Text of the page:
There has been endless speculation about the dynamics within the marriage of screen goddess Grace Kelly to Prince Rainier of Monaco, and now a new book by packaging designer Marc Rosen says the prince flat-out vetoed her desire to participate in a retail business. Less than a year later, she drove a car off a cliff.
In a hard-cover collection of anecdotes called Rubbing Shoulders: My Life with Popes, Princes, Moguls, and Movie Stars, Rosen writes that he met Grace through his then-fiancée, now-wife, Arlene Dahl, who had been a fellow movie star with her at MGM in the early 1950s. Here is his recollection of what happened:
“I came upon the idea of asking Princess Grace to collaborate with me on the creation of a porcelain collection based in Monaco. I had noticed there was nothing for a tourist to purchase as a memento there, other than a white china plate with badly drawn profiles of the prince and princess. I knew how to design and have annual porcelain collections produced, and this would be something I would take on myself.”
“When I approached Grace with the idea, she loved it, and was especially delighted because there was a porcelain factory in Monaco that could produce it,” Rosen continues. “She was bursting with ideas based upon the botanical and Japanese gardens she had helped create, their famous aquarium, and naturally her beautiful pink palace. We began working in earnest. She was a pleasure to work with and loved my sketches.”
“As we needed to put together the business aspect, I was told to contact a gentleman who was the head of the Société des Bains de Mer, which the prince headed and which controlled all the hotels, casinos, and clubs. We made a date to meet at the townhouse where the royal family lived when in Paris. Grace welcomed me graciously but nervously, and after introducing me to the executive, she left us alone.”
“It was awkward but became even more so when the executive confided that the prince was ‘not amused’ and, in fact, did not want the princess engaged in commercial projects. I tried to explain how this would promote tourism and create jobs, but it was to no avail. He was unpleasant and dismissive. l sadly realized the trade-off Grace Kelly had made to become a princess. I hoped it was worth it.”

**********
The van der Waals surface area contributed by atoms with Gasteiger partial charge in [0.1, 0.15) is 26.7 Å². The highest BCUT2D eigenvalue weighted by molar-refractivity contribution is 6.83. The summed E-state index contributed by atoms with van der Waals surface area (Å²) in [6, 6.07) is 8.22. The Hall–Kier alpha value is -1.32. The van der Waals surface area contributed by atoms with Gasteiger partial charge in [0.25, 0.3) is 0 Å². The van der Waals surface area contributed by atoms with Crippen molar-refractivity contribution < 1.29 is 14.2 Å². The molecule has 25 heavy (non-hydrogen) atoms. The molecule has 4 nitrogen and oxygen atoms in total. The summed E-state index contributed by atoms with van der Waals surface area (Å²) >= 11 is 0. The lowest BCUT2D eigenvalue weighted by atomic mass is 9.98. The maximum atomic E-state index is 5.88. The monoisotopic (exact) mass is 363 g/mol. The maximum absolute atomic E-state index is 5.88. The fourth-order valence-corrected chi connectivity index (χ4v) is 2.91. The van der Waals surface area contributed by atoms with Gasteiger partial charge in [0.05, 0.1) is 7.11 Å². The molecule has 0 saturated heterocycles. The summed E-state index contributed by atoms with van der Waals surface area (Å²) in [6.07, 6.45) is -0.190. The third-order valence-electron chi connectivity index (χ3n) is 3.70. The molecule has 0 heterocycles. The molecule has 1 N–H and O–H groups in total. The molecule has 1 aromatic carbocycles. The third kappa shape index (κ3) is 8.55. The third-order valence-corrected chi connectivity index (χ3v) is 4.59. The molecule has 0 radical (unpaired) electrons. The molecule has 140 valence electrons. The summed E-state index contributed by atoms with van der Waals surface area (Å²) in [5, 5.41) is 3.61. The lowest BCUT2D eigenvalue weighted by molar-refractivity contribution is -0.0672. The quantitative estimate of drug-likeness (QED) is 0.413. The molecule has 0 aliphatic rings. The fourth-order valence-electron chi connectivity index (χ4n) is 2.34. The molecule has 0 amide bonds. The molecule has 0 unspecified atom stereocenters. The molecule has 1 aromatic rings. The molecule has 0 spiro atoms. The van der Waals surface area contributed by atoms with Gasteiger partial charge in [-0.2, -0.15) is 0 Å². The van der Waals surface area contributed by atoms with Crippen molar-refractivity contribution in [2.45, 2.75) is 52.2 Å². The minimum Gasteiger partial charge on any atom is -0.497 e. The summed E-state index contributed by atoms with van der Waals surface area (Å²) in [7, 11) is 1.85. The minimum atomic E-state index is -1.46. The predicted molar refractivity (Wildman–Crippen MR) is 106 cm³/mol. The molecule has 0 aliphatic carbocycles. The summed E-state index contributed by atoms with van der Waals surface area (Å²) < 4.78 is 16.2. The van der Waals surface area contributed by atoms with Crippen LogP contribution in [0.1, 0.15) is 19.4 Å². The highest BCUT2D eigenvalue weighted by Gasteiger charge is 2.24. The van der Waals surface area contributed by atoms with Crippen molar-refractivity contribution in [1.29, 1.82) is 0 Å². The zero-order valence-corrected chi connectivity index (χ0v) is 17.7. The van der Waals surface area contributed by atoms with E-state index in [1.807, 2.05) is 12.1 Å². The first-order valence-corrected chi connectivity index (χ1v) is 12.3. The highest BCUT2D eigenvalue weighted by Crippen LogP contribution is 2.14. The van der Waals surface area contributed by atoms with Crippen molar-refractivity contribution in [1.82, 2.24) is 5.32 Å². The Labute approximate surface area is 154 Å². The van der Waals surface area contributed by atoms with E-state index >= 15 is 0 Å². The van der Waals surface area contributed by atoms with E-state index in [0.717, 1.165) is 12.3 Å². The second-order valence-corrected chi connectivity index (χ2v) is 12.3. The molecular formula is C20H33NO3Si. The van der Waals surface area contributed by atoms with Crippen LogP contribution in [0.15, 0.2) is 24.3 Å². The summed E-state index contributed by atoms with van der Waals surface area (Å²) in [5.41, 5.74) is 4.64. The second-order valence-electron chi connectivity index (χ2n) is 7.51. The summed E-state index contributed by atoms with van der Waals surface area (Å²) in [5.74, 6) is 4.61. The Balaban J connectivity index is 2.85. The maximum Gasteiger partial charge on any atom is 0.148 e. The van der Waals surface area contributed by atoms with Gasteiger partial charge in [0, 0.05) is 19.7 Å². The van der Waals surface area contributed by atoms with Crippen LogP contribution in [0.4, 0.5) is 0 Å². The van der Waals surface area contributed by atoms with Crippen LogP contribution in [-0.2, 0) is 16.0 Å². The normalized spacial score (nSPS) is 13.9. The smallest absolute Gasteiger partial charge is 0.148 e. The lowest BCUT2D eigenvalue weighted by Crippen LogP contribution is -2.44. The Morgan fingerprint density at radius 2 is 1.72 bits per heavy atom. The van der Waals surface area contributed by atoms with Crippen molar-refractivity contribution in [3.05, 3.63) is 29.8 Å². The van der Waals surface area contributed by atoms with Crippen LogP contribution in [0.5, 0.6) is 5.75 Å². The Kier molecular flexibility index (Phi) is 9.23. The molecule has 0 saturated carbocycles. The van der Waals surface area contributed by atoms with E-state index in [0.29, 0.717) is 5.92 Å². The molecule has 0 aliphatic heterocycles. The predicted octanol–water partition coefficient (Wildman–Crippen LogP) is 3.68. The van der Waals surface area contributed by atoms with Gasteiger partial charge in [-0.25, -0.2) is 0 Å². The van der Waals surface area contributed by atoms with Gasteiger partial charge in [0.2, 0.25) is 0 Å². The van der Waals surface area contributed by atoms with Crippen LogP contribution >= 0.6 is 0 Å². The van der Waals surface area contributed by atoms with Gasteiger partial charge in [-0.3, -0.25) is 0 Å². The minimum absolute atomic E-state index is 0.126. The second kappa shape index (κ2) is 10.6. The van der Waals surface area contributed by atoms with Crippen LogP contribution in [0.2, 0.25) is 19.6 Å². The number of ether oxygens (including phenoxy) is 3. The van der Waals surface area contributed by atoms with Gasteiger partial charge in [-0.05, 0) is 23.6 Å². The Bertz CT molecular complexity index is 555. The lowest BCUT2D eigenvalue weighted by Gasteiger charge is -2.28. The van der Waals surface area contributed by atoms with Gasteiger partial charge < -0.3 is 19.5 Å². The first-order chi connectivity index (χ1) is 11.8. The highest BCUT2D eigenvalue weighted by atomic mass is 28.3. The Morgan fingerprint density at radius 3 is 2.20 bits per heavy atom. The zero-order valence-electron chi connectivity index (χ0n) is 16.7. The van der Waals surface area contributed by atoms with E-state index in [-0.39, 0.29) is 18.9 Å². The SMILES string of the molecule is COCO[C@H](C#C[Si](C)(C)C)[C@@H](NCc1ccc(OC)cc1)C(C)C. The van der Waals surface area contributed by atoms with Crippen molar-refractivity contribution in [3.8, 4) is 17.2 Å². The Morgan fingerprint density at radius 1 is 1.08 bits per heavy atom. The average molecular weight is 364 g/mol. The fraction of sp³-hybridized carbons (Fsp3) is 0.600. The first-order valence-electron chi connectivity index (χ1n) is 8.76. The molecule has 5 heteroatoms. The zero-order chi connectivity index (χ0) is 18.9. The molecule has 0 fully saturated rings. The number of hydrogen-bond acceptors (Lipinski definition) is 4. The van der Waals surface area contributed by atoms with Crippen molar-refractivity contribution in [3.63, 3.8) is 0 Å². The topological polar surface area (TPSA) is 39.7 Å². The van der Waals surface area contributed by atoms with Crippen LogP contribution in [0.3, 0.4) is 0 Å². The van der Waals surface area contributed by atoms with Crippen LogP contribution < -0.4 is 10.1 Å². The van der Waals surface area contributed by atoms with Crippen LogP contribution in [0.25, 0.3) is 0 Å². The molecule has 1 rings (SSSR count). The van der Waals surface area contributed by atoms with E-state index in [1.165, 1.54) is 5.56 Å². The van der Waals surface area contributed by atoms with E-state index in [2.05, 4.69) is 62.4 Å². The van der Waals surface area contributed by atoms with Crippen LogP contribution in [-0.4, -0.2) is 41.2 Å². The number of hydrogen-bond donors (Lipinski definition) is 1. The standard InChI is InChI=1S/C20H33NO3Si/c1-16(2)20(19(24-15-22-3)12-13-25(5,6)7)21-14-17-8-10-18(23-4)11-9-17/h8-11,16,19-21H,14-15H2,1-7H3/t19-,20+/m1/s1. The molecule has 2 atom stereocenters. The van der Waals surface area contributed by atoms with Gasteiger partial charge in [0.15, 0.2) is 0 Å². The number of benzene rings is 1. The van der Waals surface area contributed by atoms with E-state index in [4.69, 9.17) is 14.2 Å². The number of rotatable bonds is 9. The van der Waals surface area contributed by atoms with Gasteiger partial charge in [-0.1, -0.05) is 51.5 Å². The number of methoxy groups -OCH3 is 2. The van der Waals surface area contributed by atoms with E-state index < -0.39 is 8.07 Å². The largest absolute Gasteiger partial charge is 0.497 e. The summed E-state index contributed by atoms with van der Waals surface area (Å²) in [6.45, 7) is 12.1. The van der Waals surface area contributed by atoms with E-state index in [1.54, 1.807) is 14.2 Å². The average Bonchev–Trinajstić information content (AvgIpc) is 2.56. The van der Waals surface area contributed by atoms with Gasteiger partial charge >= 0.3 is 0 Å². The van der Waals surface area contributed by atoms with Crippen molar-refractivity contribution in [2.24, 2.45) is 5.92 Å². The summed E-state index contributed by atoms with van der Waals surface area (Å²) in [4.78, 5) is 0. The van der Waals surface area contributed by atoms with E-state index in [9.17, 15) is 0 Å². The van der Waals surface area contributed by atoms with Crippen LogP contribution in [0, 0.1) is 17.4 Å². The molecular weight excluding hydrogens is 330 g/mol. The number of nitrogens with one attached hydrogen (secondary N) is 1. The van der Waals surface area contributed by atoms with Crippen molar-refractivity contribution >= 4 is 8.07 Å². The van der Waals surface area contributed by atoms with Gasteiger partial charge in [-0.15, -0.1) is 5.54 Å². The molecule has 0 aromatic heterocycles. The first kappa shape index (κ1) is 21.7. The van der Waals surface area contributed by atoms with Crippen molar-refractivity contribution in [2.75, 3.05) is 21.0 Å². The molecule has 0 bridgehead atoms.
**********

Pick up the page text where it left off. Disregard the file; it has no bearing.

Rosen’s account has the ring of truth. Biographers, including the widely respected Robert Lacey, have suggested Grace felt trapped in a gilded cage once she realized that at age 26 she had forsaken a blazing career in Hollywood for the role of a figurehead in a dot on the map. (And her father had paid a dowry of $ 2 million for the privilege of doing so.)
Remember, this was an actress who in 1954 alone starred in Rear Window, Dial M for Murder, and The Country Girl, where her performance won the Academy Award for Best Actress (defeating the indelible Vicki Lester, I mean Judy Garland, in A Star Is Born.) She followed that up with To Catch a Thief. Six years into the marriage, Alfred Hitchcock, for whom Grace had already done three films, offered her the lead in Marnie. She wanted to play it, but the character was a kleptomaniac, and the Monegasque matrons rose in protest.
In 1977, Herbert Ross offered her a great role in The Turning Point, a ballet movie, but Rainier quashed the idea. Ironically, later that year, Grace narrated a documentary about ballet called The Children of Theater Street for producer Earle Mack. Other than that, her life consisted of raising three children, organizing the Red Cross Ball and hosting cocktail parties. Her frustration over the parameters imposed upon her was apparent. Rosen’s revelation of Princess Grace’s disappointment about the porcelain business, which would have given her an artistic outlet and whose profits would have benefited her foundation, adds a poignant footnote to history.
The book also has fleeting glimpses of other divas, monstres sacrés as it were, he encountered along the way:
Elaine Stritch: “A well-known fact among Elaine’s friends is how incredibly cheap she was. Born to a wealthy family and the widow of an industrialist, Elaine was very well off. She worked all the time and never entertained, to say the least,”writes Mr. Rosen.